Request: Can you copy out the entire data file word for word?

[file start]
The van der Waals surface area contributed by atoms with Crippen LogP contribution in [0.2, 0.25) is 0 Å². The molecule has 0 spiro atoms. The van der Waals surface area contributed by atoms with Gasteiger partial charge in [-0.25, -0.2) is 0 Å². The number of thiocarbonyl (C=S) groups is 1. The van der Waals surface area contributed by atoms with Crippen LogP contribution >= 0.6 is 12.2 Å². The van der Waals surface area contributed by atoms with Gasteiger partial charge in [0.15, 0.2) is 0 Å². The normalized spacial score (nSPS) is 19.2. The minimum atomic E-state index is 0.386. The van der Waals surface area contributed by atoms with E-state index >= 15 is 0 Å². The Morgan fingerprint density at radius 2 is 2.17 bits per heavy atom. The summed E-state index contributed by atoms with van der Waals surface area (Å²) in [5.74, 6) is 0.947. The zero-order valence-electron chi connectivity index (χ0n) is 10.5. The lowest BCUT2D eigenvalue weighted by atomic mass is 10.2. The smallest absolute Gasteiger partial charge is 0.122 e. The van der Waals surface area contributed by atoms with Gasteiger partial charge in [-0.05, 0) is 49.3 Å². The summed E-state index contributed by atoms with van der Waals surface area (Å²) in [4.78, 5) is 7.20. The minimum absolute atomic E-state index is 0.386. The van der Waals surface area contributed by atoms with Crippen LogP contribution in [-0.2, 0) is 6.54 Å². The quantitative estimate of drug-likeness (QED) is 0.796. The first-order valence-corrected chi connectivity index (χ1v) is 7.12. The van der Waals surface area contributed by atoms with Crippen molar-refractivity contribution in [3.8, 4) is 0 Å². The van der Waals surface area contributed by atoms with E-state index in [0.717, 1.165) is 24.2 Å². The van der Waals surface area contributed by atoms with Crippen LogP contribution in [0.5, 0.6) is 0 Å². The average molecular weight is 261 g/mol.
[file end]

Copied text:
The van der Waals surface area contributed by atoms with Crippen LogP contribution in [0.2, 0.25) is 0 Å². The molecule has 0 spiro atoms. The van der Waals surface area contributed by atoms with Gasteiger partial charge in [-0.25, -0.2) is 0 Å². The number of thiocarbonyl (C=S) groups is 1. The van der Waals surface area contributed by atoms with Crippen LogP contribution >= 0.6 is 12.2 Å². The van der Waals surface area contributed by atoms with Gasteiger partial charge in [0.15, 0.2) is 0 Å². The normalized spacial score (nSPS) is 19.2. The minimum atomic E-state index is 0.386. The van der Waals surface area contributed by atoms with E-state index >= 15 is 0 Å². The Morgan fingerprint density at radius 2 is 2.17 bits per heavy atom. The summed E-state index contributed by atoms with van der Waals surface area (Å²) in [5.74, 6) is 0.947. The zero-order valence-electron chi connectivity index (χ0n) is 10.5. The lowest BCUT2D eigenvalue weighted by atomic mass is 10.2. The smallest absolute Gasteiger partial charge is 0.122 e. The van der Waals surface area contributed by atoms with Gasteiger partial charge in [-0.05, 0) is 49.3 Å². The summed E-state index contributed by atoms with van der Waals surface area (Å²) in [4.78, 5) is 7.20. The minimum absolute atomic E-state index is 0.386. The van der Waals surface area contributed by atoms with Crippen LogP contribution in [-0.2, 0) is 6.54 Å². The quantitative estimate of drug-likeness (QED) is 0.796. The first-order valence-corrected chi connectivity index (χ1v) is 7.12. The van der Waals surface area contributed by atoms with Crippen molar-refractivity contribution in [3.8, 4) is 0 Å². The van der Waals surface area contributed by atoms with E-state index in [0.717, 1.165) is 24.2 Å². The van der Waals surface area contributed by atoms with Crippen LogP contribution in [0.5, 0.6) is 0 Å². The average molecular weight is 261 g/mol.